Grum Botnet Officially Decapitated
The Grum botnet is killed off, meaning we can expect a big dip in spam
The world’s third-biggest spamming botnet has been killed off, thanks to a coordinated effort between security researchers.
Grum has been in decline for some time, having held the title of world’s biggest spamming botnet in January. This week saw Dutch law enforcement take out a key command and control (C&C) server, but the master servers remained active in Russia and Panama.
It looked as if the Grum masterminds had brought their creation back to life, when they set up six fresh C&C servers in Ukraine to replace those taken out in the Netherlands. Furthermore, the ISPs that were hosting the master servers had not responded to letters informing them of malicious activity on their infrastructure.
But the Panama server was cut off yesterday when the ISP “buckled”, reported FireEye researcher Atif Mushtaq, who has been one of the chief warriors in the war on Grum. Thanks to a collaborative effort involving Mushtaq, two researchers from anti-spam organisation Spamhaus, the Russian Computer Security Incident Response Team and an anonymous expert known as Nova7, the servers in Russia and Ukraine were taken out.
“After they got all the evidence from my side, they moved quickly passing this intelligence back to their contacts in Ukraine and Russia. As a result of this overnight operation, all six new servers in Ukraine and the original Russian server were dead as of today, 18 July,” Mushtaq wrote in a blog post.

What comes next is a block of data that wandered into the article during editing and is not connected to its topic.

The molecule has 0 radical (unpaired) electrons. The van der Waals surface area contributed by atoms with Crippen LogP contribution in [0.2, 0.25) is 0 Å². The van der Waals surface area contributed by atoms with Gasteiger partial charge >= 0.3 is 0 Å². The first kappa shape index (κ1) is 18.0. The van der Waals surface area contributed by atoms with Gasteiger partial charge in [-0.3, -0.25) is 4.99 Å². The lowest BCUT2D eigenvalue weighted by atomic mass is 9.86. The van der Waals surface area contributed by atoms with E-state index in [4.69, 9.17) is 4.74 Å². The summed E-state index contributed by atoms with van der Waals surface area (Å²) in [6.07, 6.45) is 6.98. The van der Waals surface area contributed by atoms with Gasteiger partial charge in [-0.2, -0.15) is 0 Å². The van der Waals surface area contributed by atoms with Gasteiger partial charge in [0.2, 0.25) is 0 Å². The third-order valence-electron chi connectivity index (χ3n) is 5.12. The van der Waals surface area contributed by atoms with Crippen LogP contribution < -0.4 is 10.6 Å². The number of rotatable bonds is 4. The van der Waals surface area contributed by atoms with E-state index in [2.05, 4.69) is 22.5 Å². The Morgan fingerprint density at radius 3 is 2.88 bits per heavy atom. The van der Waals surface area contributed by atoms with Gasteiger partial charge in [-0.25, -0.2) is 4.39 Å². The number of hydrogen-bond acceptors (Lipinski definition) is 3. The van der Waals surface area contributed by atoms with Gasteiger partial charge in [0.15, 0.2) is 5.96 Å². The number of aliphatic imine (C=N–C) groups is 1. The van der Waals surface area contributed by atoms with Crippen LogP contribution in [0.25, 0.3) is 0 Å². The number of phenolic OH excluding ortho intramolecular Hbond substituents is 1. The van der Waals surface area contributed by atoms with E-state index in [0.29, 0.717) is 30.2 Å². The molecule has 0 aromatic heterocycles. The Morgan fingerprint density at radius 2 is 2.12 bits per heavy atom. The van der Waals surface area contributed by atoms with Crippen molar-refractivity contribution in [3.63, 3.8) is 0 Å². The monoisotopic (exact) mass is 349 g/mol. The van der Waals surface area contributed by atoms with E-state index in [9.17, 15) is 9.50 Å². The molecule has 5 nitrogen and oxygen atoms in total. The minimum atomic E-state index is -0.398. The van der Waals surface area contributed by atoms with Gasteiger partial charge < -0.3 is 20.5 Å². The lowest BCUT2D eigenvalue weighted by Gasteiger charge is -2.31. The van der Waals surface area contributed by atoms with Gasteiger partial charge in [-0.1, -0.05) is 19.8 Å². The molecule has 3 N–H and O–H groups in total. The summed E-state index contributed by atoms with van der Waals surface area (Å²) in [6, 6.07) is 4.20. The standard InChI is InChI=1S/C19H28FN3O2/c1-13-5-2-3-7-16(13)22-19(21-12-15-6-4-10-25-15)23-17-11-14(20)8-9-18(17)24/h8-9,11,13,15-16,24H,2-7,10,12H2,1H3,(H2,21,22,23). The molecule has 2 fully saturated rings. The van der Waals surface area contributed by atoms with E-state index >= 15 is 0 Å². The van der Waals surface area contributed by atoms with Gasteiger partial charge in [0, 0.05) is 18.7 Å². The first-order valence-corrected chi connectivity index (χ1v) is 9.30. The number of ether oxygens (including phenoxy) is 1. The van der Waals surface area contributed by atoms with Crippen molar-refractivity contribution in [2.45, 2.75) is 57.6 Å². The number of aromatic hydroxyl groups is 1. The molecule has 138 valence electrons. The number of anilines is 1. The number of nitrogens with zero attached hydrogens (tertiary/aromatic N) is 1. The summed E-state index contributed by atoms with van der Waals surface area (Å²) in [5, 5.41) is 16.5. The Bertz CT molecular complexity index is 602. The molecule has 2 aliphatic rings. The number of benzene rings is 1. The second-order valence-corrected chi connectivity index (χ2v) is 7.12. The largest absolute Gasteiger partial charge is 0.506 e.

“The primary server located in Russia was not taken down by their ISP, GAZINVESTPROEKT LTD. It was their upstream provider who finally came in and null routed the IP address at our request.”
Many now expect to see a dip in spam as a result of Grum’s demise. The latest figures from M86 Security showed it was responsible for 17.4 percent of worldwide spam traffic. Data from Spamhaus showed that prior to the takedown, Grum consisted of around 120,000 bots pushing out spam, but there were most likely more bots connected to the malicious network.
Mushtaq said the collaborative effort showed how even in countries where ISPs are less complicit with the good guys, botnet infrastructure could be dismantled. “When the appropriate channels are used, even ISPs within Russia and Ukraine can be pressured to end their cooperation with bot herders,” he added.
“There are no longer any safe havens. Most of the spam botnets that used to keep their CnCs in the USA and Europe have moved to countries like Panama, Russia, and Ukraine thinking that no one can touch them in these comfort zones. We have proven them wrong this time. Keep on dreaming of a junk-free inbox.”
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